2. Independent Observer says:

          Fred, you need to relax. This is internet blogs. Social media has no rules. The old days are long gone. As Bob Dylan said the times are a changin’

          1. Anonymous says:

            Fred needs a box of chocolates and a Man-pon.

            I agree with Scramjett.

          2. Lensman says:

            Independent Observer said:

            “Social media has no rules.”

            There speaks someone who has never read any website’s TOS (Terms Of Service).


  4. Lensman says:

    It certainly makes sense for Tesla to buy land at the site now, rather than wait until later when property values skyrocket. I’m pretty sure Disney did the same at the area around Disney World; I understand they own a lot of land that hasn’t been developed yet, giving them a lot of potential for future expansion. That doesn’t necessarily mean Tesla has any real plans for building an even larger Gigafactory; it’s a prudent investment to insure future room for growth.

    But skimming thru the original article, it looks like the author is only considering the footprint of the factory building itself. There will be a need for a large parking lot, and the nearby planned wind farm may need even more acreage than the factory itself. Those two things are going to eat up a lot of that additional land, even without any future expansion.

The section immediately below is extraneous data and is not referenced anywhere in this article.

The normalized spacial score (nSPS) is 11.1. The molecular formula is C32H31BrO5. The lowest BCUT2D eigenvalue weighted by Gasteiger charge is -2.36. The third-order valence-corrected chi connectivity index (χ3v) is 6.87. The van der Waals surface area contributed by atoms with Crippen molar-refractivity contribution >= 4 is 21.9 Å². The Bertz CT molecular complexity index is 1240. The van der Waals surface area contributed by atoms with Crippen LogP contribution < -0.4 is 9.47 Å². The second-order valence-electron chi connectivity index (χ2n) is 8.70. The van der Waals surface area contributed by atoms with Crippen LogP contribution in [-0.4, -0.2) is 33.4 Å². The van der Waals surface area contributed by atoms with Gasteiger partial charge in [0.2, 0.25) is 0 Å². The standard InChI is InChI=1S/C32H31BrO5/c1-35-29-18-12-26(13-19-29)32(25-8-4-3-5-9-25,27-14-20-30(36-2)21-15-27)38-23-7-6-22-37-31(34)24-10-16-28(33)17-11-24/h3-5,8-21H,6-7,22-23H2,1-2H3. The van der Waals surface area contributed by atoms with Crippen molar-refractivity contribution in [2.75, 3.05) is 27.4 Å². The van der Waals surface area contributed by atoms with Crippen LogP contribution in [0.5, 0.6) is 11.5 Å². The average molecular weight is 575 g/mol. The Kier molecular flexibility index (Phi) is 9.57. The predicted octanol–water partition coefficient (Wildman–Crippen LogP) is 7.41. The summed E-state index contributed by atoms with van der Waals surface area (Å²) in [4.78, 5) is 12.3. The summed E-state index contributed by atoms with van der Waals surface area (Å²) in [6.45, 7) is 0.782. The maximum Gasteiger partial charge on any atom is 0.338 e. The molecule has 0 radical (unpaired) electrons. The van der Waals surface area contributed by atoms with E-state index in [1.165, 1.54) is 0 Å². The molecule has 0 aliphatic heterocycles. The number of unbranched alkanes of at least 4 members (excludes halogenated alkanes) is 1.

5. Doug (dhanson865) says:

    @Fred Lambert and @Jay Cole

    There are actually 3 videos for that meeting on youtube. You are missing the 2nd and 3rd part of the meeting.

    If you want to see them in order watch the 30 minute one first, the 5 minute one second, and the 16 minute one third.

    1. Doug (dhanson865) says:

      http://www.teslamotorsclub.com/showthread.php/27926-Tesla-Gigafactory?p=1062384&viewfull=1#post1062384 and the posts following post #504 discuss this video and more and are worth checking out including the visualization of the floor heights in post #526

      1. Jay Cole says:

        Thanks for the vids and the link to the discussion Doug, appreciate that!

  6. CherylG's_DirtyLittleSecret says:

    @Fred Lambert

    Well, now I don’t even want to bother going to your link…….jerk.

    1. Fred Lambert says:

      well great. A guy writes 50 words then copy and paste half my article and I’m the jerk for calling him out? Right on.

      1. LusTuCCC says:

        Every web site I visit quotes parts of others articles. Wtf?!?